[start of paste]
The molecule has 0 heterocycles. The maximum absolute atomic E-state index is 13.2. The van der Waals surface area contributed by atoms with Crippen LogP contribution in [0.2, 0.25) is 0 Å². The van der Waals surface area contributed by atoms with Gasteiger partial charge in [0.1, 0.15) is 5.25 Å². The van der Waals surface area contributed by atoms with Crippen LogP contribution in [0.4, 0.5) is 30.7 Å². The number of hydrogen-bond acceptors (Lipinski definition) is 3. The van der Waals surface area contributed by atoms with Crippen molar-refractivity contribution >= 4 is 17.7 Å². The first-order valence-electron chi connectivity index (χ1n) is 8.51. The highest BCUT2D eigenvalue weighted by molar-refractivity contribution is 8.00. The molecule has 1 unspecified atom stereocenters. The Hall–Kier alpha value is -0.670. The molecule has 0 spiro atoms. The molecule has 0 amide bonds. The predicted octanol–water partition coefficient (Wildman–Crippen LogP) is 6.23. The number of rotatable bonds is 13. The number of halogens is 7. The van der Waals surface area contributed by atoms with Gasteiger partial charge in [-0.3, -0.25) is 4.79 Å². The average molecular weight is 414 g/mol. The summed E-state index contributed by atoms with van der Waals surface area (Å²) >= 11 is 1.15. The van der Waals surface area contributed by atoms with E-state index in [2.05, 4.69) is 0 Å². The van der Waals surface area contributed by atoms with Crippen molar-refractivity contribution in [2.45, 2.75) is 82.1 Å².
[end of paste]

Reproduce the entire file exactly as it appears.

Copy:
The molecule has 0 heterocycles. The maximum absolute atomic E-state index is 13.2. The van der Waals surface area contributed by atoms with Crippen LogP contribution in [0.2, 0.25) is 0 Å². The van der Waals surface area contributed by atoms with Gasteiger partial charge in [0.1, 0.15) is 5.25 Å². The van der Waals surface area contributed by atoms with Crippen LogP contribution in [0.4, 0.5) is 30.7 Å². The number of hydrogen-bond acceptors (Lipinski definition) is 3. The van der Waals surface area contributed by atoms with Crippen molar-refractivity contribution >= 4 is 17.7 Å². The first-order valence-electron chi connectivity index (χ1n) is 8.51. The highest BCUT2D eigenvalue weighted by molar-refractivity contribution is 8.00. The molecule has 1 unspecified atom stereocenters. The Hall–Kier alpha value is -0.670. The molecule has 0 spiro atoms. The molecule has 0 amide bonds. The predicted octanol–water partition coefficient (Wildman–Crippen LogP) is 6.23. The number of rotatable bonds is 13. The number of halogens is 7. The van der Waals surface area contributed by atoms with Gasteiger partial charge in [-0.3, -0.25) is 4.79 Å². The average molecular weight is 414 g/mol. The summed E-state index contributed by atoms with van der Waals surface area (Å²) >= 11 is 1.15. The van der Waals surface area contributed by atoms with E-state index in [2.05, 4.69) is 0 Å². The van der Waals surface area contributed by atoms with Crippen molar-refractivity contribution in [2.45, 2.75) is 82.1 Å².